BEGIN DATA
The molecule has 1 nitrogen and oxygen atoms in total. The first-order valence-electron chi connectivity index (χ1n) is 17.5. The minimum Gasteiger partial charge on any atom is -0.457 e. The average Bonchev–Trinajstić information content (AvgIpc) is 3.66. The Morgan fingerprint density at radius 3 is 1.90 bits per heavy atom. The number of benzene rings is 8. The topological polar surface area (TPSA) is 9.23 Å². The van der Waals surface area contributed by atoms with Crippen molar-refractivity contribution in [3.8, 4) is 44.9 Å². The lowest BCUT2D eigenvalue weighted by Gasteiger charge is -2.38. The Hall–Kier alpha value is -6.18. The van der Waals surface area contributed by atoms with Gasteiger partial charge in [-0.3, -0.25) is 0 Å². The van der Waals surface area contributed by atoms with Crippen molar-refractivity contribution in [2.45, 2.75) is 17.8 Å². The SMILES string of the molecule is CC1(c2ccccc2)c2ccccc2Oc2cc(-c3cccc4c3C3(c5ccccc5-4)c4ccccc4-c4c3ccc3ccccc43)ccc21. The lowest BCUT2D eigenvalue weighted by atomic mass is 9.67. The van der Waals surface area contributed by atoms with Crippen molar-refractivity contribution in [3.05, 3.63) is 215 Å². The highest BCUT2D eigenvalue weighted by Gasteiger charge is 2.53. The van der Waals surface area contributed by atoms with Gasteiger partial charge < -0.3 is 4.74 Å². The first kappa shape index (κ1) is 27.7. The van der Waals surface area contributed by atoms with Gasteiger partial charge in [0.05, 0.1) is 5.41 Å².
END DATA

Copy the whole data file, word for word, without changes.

The molecule has 1 nitrogen and oxygen atoms in total. The first-order valence-electron chi connectivity index (χ1n) is 17.5. The minimum Gasteiger partial charge on any atom is -0.457 e. The average Bonchev–Trinajstić information content (AvgIpc) is 3.66. The Morgan fingerprint density at radius 3 is 1.90 bits per heavy atom. The number of benzene rings is 8. The topological polar surface area (TPSA) is 9.23 Å². The van der Waals surface area contributed by atoms with Crippen molar-refractivity contribution in [3.8, 4) is 44.9 Å². The lowest BCUT2D eigenvalue weighted by Gasteiger charge is -2.38. The Hall–Kier alpha value is -6.18. The van der Waals surface area contributed by atoms with Gasteiger partial charge in [-0.3, -0.25) is 0 Å². The van der Waals surface area contributed by atoms with Crippen molar-refractivity contribution in [2.45, 2.75) is 17.8 Å². The SMILES string of the molecule is CC1(c2ccccc2)c2ccccc2Oc2cc(-c3cccc4c3C3(c5ccccc5-4)c4ccccc4-c4c3ccc3ccccc43)ccc21. The lowest BCUT2D eigenvalue weighted by atomic mass is 9.67. The van der Waals surface area contributed by atoms with Crippen molar-refractivity contribution in [3.05, 3.63) is 215 Å². The highest BCUT2D eigenvalue weighted by Gasteiger charge is 2.53. The van der Waals surface area contributed by atoms with Gasteiger partial charge < -0.3 is 4.74 Å². The first kappa shape index (κ1) is 27.7. The van der Waals surface area contributed by atoms with Gasteiger partial charge in [0.05, 0.1) is 5.41 Å².